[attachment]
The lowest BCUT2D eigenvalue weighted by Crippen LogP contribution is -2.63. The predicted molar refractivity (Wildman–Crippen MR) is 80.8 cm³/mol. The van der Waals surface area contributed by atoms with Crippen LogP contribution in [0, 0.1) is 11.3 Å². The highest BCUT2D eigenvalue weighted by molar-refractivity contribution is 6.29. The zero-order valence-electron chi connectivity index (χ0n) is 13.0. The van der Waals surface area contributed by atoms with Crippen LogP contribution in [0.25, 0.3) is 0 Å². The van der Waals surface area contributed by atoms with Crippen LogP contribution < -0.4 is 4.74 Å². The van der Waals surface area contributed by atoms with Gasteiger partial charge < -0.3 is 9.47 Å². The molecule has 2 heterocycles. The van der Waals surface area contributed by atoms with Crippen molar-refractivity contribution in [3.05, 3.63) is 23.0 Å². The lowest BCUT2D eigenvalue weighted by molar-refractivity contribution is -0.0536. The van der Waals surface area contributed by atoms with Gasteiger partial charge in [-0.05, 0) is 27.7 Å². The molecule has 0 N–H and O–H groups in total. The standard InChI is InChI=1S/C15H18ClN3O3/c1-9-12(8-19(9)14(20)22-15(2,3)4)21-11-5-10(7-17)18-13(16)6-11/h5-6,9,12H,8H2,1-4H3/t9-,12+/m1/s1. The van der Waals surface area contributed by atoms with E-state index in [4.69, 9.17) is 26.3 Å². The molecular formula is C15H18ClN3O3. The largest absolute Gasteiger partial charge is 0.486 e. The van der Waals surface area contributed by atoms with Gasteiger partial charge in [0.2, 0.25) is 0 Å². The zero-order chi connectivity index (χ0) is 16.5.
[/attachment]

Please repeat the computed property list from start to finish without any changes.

The lowest BCUT2D eigenvalue weighted by Crippen LogP contribution is -2.63. The predicted molar refractivity (Wildman–Crippen MR) is 80.8 cm³/mol. The van der Waals surface area contributed by atoms with Crippen LogP contribution in [0, 0.1) is 11.3 Å². The highest BCUT2D eigenvalue weighted by molar-refractivity contribution is 6.29. The zero-order valence-electron chi connectivity index (χ0n) is 13.0. The van der Waals surface area contributed by atoms with Crippen LogP contribution in [0.25, 0.3) is 0 Å². The van der Waals surface area contributed by atoms with Crippen LogP contribution < -0.4 is 4.74 Å². The van der Waals surface area contributed by atoms with Gasteiger partial charge < -0.3 is 9.47 Å². The molecule has 2 heterocycles. The van der Waals surface area contributed by atoms with Crippen molar-refractivity contribution in [3.05, 3.63) is 23.0 Å². The lowest BCUT2D eigenvalue weighted by molar-refractivity contribution is -0.0536. The van der Waals surface area contributed by atoms with Gasteiger partial charge in [-0.05, 0) is 27.7 Å². The molecule has 0 N–H and O–H groups in total. The standard InChI is InChI=1S/C15H18ClN3O3/c1-9-12(8-19(9)14(20)22-15(2,3)4)21-11-5-10(7-17)18-13(16)6-11/h5-6,9,12H,8H2,1-4H3/t9-,12+/m1/s1. The van der Waals surface area contributed by atoms with E-state index in [4.69, 9.17) is 26.3 Å². The molecular formula is C15H18ClN3O3. The largest absolute Gasteiger partial charge is 0.486 e. The van der Waals surface area contributed by atoms with Gasteiger partial charge in [0.2, 0.25) is 0 Å². The zero-order chi connectivity index (χ0) is 16.5.